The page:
Alexander-Corker Amendment Would End Federal Government’s Practice of Stalling State Requests for Medicaid Flexibility

Say that today states’ Medicaid waiver requests may get no response for years, slowing innovations in Medicaid patient care and wasting state money and resources

Posted on March 21, 2013

Washington, D.C., March 21 – U.S. Senator Lamar Alexander (R-Tenn.), the Ranking Member of the Senate Health, Education, Labor and Pensions Committee, and Senator Bob Corker (R-Tenn.) today offered an amendment to end the Centers for Medicare and Medicaid Services practice of ignoring and stalling state Medicaid waiver applications, in some instances for years, which has slowed innovations in care for Medicaid patients and impeded states’ ability to manage their annual budget process.

Alexander said: “It’s bad enough that Washington passes unfunded Medicaid mandates on to states, but ignoring states’ requests for the flexibility to improve care is hurting our most vulnerable people and wasting state resources. This amendment requires Washington to be accountable to states and to Medicaid patients by making a decision in a timely manner.”

Corker said: “When it comes to Medicaid, Congress often ties states’ hands and forces them into a one-size-fits-all situation. From our experience in state government, Lamar and I know this is not an efficient way to operate these programs. Our amendment will help get the federal government out of the states' way and unlock experimentation within states to let them innovate and provide better health care to beneficiaries."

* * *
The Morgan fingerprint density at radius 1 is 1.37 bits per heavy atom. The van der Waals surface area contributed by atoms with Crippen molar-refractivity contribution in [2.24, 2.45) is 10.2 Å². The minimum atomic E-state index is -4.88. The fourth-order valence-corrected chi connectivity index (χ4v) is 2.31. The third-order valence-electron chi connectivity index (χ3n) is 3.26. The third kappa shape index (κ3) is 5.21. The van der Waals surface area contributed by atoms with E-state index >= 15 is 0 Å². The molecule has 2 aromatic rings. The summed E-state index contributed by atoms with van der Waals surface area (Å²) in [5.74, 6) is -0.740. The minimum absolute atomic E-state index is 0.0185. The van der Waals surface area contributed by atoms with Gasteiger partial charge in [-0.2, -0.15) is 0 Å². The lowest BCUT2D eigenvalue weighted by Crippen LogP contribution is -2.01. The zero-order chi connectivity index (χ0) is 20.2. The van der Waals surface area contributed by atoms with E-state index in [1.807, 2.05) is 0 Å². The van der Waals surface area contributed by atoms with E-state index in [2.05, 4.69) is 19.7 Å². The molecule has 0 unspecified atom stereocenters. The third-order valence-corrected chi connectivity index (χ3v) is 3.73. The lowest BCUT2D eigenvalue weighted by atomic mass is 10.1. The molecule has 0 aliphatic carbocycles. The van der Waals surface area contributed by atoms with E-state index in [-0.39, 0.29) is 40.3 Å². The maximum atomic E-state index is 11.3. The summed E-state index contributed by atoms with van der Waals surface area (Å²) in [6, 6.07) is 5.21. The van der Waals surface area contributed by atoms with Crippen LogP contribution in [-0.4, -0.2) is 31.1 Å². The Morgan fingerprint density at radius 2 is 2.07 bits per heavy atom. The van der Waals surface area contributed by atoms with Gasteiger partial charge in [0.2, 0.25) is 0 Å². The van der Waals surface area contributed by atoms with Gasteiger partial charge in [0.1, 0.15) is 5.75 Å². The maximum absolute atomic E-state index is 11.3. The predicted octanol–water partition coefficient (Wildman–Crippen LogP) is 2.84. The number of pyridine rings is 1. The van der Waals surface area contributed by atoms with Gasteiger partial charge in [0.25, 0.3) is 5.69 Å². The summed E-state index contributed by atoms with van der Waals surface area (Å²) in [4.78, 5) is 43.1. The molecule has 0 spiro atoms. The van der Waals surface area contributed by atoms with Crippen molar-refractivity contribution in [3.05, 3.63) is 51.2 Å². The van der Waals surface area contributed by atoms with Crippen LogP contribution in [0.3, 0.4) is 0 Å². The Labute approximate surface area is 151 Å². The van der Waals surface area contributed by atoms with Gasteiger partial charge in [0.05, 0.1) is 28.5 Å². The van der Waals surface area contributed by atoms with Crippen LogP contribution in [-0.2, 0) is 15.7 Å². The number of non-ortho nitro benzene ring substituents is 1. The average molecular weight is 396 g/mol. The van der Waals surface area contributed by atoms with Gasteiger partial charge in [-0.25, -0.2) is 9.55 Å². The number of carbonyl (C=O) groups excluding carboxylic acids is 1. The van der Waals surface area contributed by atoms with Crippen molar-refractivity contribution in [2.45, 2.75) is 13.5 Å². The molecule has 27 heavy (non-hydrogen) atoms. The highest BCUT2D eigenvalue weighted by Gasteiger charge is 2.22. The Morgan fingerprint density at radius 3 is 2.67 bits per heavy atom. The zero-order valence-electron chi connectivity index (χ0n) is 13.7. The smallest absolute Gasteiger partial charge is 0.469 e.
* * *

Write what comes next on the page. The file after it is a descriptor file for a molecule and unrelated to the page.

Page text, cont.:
Medicaid is a 1965 program that enables states to offer health care to low-income residents. In order to meet patients’ needs in 2013, states apply for Medicaid waivers to the federal government. Most states operate their programs with multiple waivers. 

Today, the federal government is not required to make a decision regarding a waiver application on any timetable. States are left waiting for indeterminate amounts of time—sometimes withdrawing applications after years of waiting, before the waiver is no longer applicable.

For example, a waiver request submitted by Wisconsin in November 2011 has still not received decision from CMS, according to the agency’s own website.

The purpose of the amendment is to require the federal government to decide on state Medicaid waiver applications within a timely manner to ensure states can manage their own annual budget processes and improve care for Medicaid patients.

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